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I’m also not loving the extremely young, borderline-princess voice-acting approach on Laura Bailey’s character, Kait Diaz. There was an authenticity that came with Dominic Santiago being voiced by Latino voice actor Carlos Ferro that we’re not going to get here. That’s not Bailey’s fault, but she’ll probably take some flak for it, especially since she was also the mo-cap actress for the black female character in Uncharted 4.  This criticism might seem minor, even oversensitive, but in the tinderbox conditions gaming finds itself in these days, it’s unfair to put actors in such politically awkward positions.  If the character is from a particular racial background, the ideal casting is an actor who shares that background.  Furthermore, grit and comedy have been so important to Gears in the past, and it’s hard to do either of these things as a female voice actor when you’re trying to make your voice sound more youthful without making it sound cartoony.

It doesn’t stop there, however. Kait is apparently an Outsider, a group that lives outside the COG and raids COG territories. There are no signs of hard living in the physicality of this character – she’s “model-with-tattoos pretty” instead of “mercenary pretty” – as if someone hired Zooey Deschanel to play a part meant for Claudia Black. This is usually a sign that she’s designed to be “the girl” and not a character in her own right, and that puts me off.  

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The third revealed character, Delmont Walker, voiced by Eugene Byrd, brought more pop to his lines, and he acted legitimately terrified, which I really liked. Delmont is so far the most inherently likable character with his orphan backstory and his legitimate reactions. He gives me the most hope that Gears will still be Gears from a character perspective because he showed signs of being fun.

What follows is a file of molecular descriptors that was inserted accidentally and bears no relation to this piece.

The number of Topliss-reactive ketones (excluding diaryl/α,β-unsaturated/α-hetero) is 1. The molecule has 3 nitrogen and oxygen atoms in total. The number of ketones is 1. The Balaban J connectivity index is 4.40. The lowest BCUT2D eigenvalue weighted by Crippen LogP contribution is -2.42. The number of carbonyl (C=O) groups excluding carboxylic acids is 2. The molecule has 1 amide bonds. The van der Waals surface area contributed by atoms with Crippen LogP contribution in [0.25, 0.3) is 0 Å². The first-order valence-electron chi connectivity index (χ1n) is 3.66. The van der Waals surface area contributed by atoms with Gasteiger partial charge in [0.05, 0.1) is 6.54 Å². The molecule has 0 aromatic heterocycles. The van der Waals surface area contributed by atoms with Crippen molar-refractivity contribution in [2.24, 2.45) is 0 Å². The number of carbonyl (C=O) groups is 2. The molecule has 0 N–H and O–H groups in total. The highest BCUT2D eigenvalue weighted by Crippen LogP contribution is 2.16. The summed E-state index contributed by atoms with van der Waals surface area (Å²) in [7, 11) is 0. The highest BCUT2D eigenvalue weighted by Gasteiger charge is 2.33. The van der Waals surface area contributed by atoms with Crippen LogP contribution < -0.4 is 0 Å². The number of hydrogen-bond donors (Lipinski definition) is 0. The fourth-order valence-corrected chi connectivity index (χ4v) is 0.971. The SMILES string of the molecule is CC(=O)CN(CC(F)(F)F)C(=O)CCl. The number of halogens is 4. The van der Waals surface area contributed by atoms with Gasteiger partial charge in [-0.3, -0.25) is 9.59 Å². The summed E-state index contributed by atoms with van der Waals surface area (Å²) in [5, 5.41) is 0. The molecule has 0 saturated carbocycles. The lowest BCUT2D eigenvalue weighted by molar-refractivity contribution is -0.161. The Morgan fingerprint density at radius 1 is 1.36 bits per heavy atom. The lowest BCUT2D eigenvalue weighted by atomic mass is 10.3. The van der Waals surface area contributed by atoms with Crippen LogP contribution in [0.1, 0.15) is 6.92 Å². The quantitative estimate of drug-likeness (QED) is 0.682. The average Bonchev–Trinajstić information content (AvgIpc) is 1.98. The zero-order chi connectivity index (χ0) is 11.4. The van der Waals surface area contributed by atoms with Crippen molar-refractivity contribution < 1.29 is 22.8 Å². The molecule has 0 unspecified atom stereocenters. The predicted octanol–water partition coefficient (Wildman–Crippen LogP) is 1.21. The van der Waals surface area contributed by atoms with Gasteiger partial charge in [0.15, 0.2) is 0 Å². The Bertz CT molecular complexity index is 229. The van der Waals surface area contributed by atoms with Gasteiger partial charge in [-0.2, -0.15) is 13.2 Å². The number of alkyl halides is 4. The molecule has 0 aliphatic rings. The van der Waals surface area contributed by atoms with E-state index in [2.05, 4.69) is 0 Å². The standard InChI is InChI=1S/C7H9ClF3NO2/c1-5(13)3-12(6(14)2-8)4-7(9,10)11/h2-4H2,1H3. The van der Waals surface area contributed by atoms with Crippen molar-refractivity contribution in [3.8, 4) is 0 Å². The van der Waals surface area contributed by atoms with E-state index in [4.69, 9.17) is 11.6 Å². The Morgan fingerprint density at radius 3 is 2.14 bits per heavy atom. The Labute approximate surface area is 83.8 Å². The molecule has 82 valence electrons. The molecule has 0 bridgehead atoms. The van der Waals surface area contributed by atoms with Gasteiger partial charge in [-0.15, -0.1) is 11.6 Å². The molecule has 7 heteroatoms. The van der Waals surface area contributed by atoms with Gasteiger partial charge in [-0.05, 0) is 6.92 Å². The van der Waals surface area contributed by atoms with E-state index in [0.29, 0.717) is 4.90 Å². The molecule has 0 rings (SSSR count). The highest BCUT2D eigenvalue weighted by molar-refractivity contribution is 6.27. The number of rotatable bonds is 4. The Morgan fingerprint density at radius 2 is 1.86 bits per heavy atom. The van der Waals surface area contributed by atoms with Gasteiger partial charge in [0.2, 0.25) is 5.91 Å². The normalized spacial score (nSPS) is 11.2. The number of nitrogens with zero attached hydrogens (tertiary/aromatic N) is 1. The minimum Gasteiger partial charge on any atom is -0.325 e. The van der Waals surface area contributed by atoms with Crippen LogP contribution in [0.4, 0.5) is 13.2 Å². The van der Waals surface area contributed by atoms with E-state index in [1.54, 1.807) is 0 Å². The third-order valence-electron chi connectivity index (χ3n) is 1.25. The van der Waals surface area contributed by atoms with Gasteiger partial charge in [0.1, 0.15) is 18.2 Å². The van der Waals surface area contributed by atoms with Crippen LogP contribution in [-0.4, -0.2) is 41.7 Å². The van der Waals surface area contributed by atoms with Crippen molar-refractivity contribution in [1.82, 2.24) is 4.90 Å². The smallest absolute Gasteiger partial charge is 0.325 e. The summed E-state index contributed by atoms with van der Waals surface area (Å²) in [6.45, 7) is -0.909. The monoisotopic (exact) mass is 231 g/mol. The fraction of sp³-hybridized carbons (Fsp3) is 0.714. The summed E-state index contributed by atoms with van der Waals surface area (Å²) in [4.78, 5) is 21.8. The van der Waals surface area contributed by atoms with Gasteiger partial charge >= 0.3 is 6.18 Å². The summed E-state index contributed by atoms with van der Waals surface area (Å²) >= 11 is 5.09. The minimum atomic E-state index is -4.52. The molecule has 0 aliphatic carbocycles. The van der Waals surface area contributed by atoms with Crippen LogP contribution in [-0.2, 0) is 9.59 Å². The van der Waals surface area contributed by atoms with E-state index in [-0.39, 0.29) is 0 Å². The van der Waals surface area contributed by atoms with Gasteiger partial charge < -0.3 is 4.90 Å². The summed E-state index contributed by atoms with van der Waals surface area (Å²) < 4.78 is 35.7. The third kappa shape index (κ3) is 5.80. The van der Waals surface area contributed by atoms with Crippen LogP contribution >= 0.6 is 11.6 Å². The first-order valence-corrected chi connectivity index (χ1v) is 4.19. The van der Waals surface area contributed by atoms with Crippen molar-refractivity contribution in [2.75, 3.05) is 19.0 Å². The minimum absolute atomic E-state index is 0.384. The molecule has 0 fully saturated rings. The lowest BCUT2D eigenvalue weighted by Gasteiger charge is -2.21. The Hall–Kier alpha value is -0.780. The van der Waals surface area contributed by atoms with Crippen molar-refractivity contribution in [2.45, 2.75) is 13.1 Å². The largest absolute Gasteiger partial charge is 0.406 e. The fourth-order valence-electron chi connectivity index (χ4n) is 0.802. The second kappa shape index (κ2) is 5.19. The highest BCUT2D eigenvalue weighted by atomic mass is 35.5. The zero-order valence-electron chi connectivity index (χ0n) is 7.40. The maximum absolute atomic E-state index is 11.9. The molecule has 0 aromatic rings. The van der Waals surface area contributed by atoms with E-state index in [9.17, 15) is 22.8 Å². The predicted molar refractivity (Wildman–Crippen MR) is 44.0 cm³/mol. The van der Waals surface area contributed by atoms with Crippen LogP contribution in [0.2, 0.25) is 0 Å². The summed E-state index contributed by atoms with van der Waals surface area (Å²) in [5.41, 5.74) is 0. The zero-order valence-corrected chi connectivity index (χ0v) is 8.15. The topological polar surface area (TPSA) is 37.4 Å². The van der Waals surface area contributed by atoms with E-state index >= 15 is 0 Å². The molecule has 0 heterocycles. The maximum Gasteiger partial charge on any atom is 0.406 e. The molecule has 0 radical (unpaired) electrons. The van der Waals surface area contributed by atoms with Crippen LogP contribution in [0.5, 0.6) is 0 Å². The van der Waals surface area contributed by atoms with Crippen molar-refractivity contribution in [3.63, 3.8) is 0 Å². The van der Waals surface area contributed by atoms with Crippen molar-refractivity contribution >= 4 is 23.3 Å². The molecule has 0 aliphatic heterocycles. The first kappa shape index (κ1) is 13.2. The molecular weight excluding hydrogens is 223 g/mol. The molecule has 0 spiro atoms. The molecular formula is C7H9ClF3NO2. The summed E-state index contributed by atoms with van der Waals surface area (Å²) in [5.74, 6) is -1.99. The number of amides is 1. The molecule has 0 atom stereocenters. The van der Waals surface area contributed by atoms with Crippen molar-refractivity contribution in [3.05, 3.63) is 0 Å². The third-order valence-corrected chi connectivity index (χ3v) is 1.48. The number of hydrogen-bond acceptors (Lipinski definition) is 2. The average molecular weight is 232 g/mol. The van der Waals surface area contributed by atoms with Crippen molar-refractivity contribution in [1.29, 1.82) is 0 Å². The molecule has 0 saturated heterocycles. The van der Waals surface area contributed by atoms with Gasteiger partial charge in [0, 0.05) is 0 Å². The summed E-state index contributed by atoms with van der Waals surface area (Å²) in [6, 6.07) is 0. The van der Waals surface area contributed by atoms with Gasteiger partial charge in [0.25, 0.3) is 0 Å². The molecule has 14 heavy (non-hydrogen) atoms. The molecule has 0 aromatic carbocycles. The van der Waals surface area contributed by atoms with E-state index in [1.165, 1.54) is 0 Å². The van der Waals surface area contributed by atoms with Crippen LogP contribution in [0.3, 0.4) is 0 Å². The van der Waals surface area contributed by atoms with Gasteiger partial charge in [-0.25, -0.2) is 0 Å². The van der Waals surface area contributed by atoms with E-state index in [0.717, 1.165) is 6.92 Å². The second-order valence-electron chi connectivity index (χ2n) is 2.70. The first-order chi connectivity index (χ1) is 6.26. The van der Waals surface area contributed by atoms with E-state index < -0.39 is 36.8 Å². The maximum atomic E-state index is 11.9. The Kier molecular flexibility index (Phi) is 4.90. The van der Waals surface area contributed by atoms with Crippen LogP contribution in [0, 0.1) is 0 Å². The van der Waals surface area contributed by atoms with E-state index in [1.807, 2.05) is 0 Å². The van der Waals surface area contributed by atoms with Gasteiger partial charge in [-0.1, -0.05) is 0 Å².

Since Gears traditionally has a fourth character in the main roster, these are just my first impressions, not final judgements. The creative decisions that bother me could all make sense in the context of the complete team. I hope that there will be a second prominent female character to balance things out and take some of the pressure off Kait. Being the token woman is always a straightjacket, and Gears has had such great female characters in its extended canon.

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Concerns out of the way, let’s talk about what’s good. The aforementioned DNA of Gears of War combat is intact, with some extra flourishes that enhance what’s come before instead of trying to outdo it. You can now grab enemies over cover, but if you miss it makes you vulnerable.  There’s also more environmental interaction, with blobs of cover you can shoot to make it drop from the ceiling… And yes, I meant to say blobs. They’re mushy cocoons.

The enemies have stayed similar-looking — with some cool notable exceptions to this rule — but there seems to be a different motivation for them. Some enemy is swiping people and transforming them, and instead of grubholes there are nests… which function exactly like grubholes.  I don’t mind this “if it ain’t broke, don’t fix it” approach.  The combat should feel familiar, since the third-person tunnel shooting is a hallmark of the franchise. Of course, this game opens things up more in places, but they’re not straying so far afield that I’m worried it won’t feel like a Gears game. This makes me happy since games lose something if critical pieces of their DNA are altered.

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If I have to choose between good gameplay and entertaining writing, I’d obviously rather have the gameplay. I hope, however, that we won’t have to give up either as Gears moves forward, and that the demo they showed just happened to be an especially flat bit regarding story and character. Gears plots have always been silly but entertaining. They’re action stories, not hard science fiction. I hope that continues. In the meantime, the gameplay definitely shows promise, complete with split-screen co-op in addition to PC/Xbox One cross-play. There would have been great sadness in my house if my husband and I couldn’t play a new Gears game together. This feature is a pretty good sign that Gears of War 4 is still striving to be for the fans.

E3 2016: Indiecade – Floor Plan, Clapper, and More Are Gems Among The Hipster Gimmicks

E3 2016: Indiecade - Floor Plan, Clapper, and More Are Gems Among The Hipster Gimmicks